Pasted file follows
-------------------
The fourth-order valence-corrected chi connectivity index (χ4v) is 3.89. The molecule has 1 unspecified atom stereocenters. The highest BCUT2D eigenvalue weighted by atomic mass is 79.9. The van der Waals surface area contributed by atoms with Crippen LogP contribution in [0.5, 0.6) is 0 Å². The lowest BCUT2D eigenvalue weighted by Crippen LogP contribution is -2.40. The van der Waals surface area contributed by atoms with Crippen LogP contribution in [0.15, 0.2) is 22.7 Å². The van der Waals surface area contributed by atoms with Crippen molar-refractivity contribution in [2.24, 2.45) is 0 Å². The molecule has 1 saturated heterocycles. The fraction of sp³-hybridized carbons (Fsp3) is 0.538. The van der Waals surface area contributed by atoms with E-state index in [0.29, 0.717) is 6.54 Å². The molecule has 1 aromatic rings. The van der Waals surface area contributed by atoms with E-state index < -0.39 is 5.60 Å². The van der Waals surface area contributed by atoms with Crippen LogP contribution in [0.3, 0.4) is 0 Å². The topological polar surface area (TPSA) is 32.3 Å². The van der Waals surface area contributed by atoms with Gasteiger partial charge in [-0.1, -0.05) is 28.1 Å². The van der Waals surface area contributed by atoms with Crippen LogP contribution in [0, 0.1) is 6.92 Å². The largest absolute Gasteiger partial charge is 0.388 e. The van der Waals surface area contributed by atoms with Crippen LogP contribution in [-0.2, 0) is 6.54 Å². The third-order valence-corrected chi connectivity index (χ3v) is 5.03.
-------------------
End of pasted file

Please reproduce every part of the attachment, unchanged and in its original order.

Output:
The fourth-order valence-corrected chi connectivity index (χ4v) is 3.89. The molecule has 1 unspecified atom stereocenters. The highest BCUT2D eigenvalue weighted by atomic mass is 79.9. The van der Waals surface area contributed by atoms with Crippen LogP contribution in [0.5, 0.6) is 0 Å². The lowest BCUT2D eigenvalue weighted by Crippen LogP contribution is -2.40. The van der Waals surface area contributed by atoms with Crippen LogP contribution in [0.15, 0.2) is 22.7 Å². The van der Waals surface area contributed by atoms with Crippen molar-refractivity contribution in [2.24, 2.45) is 0 Å². The molecule has 1 saturated heterocycles. The fraction of sp³-hybridized carbons (Fsp3) is 0.538. The van der Waals surface area contributed by atoms with E-state index in [0.29, 0.717) is 6.54 Å². The molecule has 1 aromatic rings. The van der Waals surface area contributed by atoms with E-state index < -0.39 is 5.60 Å². The van der Waals surface area contributed by atoms with Crippen LogP contribution in [0.3, 0.4) is 0 Å². The topological polar surface area (TPSA) is 32.3 Å². The van der Waals surface area contributed by atoms with Gasteiger partial charge in [-0.1, -0.05) is 28.1 Å². The van der Waals surface area contributed by atoms with Crippen LogP contribution in [0, 0.1) is 6.92 Å². The largest absolute Gasteiger partial charge is 0.388 e. The van der Waals surface area contributed by atoms with Crippen LogP contribution in [-0.2, 0) is 6.54 Å². The third-order valence-corrected chi connectivity index (χ3v) is 5.03.